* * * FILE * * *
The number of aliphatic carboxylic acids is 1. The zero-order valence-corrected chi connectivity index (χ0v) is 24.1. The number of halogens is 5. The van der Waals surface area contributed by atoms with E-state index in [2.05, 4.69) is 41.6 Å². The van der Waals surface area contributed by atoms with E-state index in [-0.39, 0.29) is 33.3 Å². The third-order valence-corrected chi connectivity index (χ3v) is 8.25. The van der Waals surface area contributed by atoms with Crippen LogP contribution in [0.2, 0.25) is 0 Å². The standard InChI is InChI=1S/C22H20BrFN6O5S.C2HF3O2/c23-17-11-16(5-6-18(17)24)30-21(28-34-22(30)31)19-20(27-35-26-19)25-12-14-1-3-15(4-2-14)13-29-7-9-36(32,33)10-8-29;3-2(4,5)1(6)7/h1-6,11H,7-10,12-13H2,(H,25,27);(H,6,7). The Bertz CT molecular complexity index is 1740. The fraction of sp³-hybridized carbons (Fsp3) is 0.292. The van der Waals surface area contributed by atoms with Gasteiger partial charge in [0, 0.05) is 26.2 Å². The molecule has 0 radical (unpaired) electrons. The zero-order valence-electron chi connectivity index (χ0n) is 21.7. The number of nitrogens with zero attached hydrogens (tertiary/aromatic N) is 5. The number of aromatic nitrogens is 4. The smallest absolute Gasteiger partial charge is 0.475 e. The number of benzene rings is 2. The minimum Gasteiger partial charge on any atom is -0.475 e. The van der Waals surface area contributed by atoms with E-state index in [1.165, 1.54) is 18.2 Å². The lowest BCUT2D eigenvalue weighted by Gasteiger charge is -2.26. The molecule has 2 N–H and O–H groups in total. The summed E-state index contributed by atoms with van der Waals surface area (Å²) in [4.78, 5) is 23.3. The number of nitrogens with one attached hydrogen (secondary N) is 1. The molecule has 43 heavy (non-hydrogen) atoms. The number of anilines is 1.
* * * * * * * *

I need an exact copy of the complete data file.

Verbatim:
The number of aliphatic carboxylic acids is 1. The zero-order valence-corrected chi connectivity index (χ0v) is 24.1. The number of halogens is 5. The van der Waals surface area contributed by atoms with E-state index in [2.05, 4.69) is 41.6 Å². The van der Waals surface area contributed by atoms with E-state index in [-0.39, 0.29) is 33.3 Å². The third-order valence-corrected chi connectivity index (χ3v) is 8.25. The van der Waals surface area contributed by atoms with Crippen LogP contribution in [0.2, 0.25) is 0 Å². The standard InChI is InChI=1S/C22H20BrFN6O5S.C2HF3O2/c23-17-11-16(5-6-18(17)24)30-21(28-34-22(30)31)19-20(27-35-26-19)25-12-14-1-3-15(4-2-14)13-29-7-9-36(32,33)10-8-29;3-2(4,5)1(6)7/h1-6,11H,7-10,12-13H2,(H,25,27);(H,6,7). The Bertz CT molecular complexity index is 1740. The fraction of sp³-hybridized carbons (Fsp3) is 0.292. The van der Waals surface area contributed by atoms with Gasteiger partial charge in [0, 0.05) is 26.2 Å². The molecule has 0 radical (unpaired) electrons. The zero-order valence-electron chi connectivity index (χ0n) is 21.7. The number of nitrogens with zero attached hydrogens (tertiary/aromatic N) is 5. The number of aromatic nitrogens is 4. The smallest absolute Gasteiger partial charge is 0.475 e. The number of benzene rings is 2. The minimum Gasteiger partial charge on any atom is -0.475 e. The van der Waals surface area contributed by atoms with E-state index in [1.165, 1.54) is 18.2 Å². The lowest BCUT2D eigenvalue weighted by Gasteiger charge is -2.26. The molecule has 2 N–H and O–H groups in total. The summed E-state index contributed by atoms with van der Waals surface area (Å²) in [4.78, 5) is 23.3. The number of nitrogens with one attached hydrogen (secondary N) is 1. The molecule has 43 heavy (non-hydrogen) atoms. The number of anilines is 1.